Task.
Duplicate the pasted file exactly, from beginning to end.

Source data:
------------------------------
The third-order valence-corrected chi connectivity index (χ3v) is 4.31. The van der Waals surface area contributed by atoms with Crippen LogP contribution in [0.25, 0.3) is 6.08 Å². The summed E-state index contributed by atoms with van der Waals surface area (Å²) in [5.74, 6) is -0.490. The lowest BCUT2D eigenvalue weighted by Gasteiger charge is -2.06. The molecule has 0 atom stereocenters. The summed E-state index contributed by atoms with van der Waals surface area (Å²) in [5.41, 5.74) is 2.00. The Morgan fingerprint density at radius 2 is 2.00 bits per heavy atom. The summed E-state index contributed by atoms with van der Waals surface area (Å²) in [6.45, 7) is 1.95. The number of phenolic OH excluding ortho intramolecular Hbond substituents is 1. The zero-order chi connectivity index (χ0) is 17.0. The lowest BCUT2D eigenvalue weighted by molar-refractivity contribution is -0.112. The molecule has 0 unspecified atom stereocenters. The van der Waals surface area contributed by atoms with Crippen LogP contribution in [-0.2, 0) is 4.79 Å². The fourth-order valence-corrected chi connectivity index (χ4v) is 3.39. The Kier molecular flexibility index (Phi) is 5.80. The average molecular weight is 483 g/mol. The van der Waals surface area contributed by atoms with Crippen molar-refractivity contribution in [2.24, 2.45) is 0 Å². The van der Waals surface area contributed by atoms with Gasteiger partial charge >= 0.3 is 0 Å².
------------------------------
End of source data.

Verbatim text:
The third-order valence-corrected chi connectivity index (χ3v) is 4.31. The van der Waals surface area contributed by atoms with Crippen LogP contribution in [0.25, 0.3) is 6.08 Å². The summed E-state index contributed by atoms with van der Waals surface area (Å²) in [5.74, 6) is -0.490. The lowest BCUT2D eigenvalue weighted by Gasteiger charge is -2.06. The molecule has 0 atom stereocenters. The summed E-state index contributed by atoms with van der Waals surface area (Å²) in [5.41, 5.74) is 2.00. The Morgan fingerprint density at radius 2 is 2.00 bits per heavy atom. The summed E-state index contributed by atoms with van der Waals surface area (Å²) in [6.45, 7) is 1.95. The number of phenolic OH excluding ortho intramolecular Hbond substituents is 1. The zero-order chi connectivity index (χ0) is 17.0. The lowest BCUT2D eigenvalue weighted by molar-refractivity contribution is -0.112. The molecule has 0 unspecified atom stereocenters. The van der Waals surface area contributed by atoms with Crippen LogP contribution in [-0.2, 0) is 4.79 Å². The fourth-order valence-corrected chi connectivity index (χ4v) is 3.39. The Kier molecular flexibility index (Phi) is 5.80. The average molecular weight is 483 g/mol. The van der Waals surface area contributed by atoms with Crippen molar-refractivity contribution in [2.24, 2.45) is 0 Å². The van der Waals surface area contributed by atoms with Gasteiger partial charge >= 0.3 is 0 Å².